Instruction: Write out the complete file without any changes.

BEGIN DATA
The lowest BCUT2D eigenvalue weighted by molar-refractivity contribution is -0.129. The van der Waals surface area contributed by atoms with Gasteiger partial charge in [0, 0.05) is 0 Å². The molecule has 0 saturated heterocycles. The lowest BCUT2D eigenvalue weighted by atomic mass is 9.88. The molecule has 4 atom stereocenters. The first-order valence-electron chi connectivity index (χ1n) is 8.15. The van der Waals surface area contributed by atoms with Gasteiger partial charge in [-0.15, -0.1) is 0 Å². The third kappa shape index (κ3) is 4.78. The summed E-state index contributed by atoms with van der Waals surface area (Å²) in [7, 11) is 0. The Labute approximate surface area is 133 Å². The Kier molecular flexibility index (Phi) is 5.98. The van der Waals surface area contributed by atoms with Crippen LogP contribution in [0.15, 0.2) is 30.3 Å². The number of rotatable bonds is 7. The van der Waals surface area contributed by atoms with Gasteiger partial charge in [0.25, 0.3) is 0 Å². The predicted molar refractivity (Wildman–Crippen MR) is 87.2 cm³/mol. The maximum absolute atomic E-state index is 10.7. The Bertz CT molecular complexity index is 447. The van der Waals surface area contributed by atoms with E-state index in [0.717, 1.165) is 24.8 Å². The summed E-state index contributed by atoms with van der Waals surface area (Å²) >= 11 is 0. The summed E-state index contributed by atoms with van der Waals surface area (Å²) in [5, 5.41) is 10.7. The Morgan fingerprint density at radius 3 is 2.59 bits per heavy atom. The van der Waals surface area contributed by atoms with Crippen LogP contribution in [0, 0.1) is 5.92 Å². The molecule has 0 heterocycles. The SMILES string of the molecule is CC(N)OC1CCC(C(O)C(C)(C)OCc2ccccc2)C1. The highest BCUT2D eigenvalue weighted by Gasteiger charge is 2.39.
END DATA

The lowest BCUT2D eigenvalue weighted by molar-refractivity contribution is -0.129. The van der Waals surface area contributed by atoms with Gasteiger partial charge in [0, 0.05) is 0 Å². The molecule has 0 saturated heterocycles. The lowest BCUT2D eigenvalue weighted by atomic mass is 9.88. The molecule has 4 atom stereocenters. The first-order valence-electron chi connectivity index (χ1n) is 8.15. The van der Waals surface area contributed by atoms with Gasteiger partial charge in [-0.15, -0.1) is 0 Å². The third kappa shape index (κ3) is 4.78. The summed E-state index contributed by atoms with van der Waals surface area (Å²) in [7, 11) is 0. The Labute approximate surface area is 133 Å². The Kier molecular flexibility index (Phi) is 5.98. The van der Waals surface area contributed by atoms with Crippen LogP contribution in [0.15, 0.2) is 30.3 Å². The number of rotatable bonds is 7. The van der Waals surface area contributed by atoms with Gasteiger partial charge in [0.25, 0.3) is 0 Å². The predicted molar refractivity (Wildman–Crippen MR) is 87.2 cm³/mol. The maximum absolute atomic E-state index is 10.7. The Bertz CT molecular complexity index is 447. The van der Waals surface area contributed by atoms with E-state index in [0.717, 1.165) is 24.8 Å². The summed E-state index contributed by atoms with van der Waals surface area (Å²) >= 11 is 0. The summed E-state index contributed by atoms with van der Waals surface area (Å²) in [5, 5.41) is 10.7. The Morgan fingerprint density at radius 3 is 2.59 bits per heavy atom. The van der Waals surface area contributed by atoms with Crippen LogP contribution in [0, 0.1) is 5.92 Å². The molecule has 0 heterocycles. The SMILES string of the molecule is CC(N)OC1CCC(C(O)C(C)(C)OCc2ccccc2)C1. The highest BCUT2D eigenvalue weighted by Gasteiger charge is 2.39.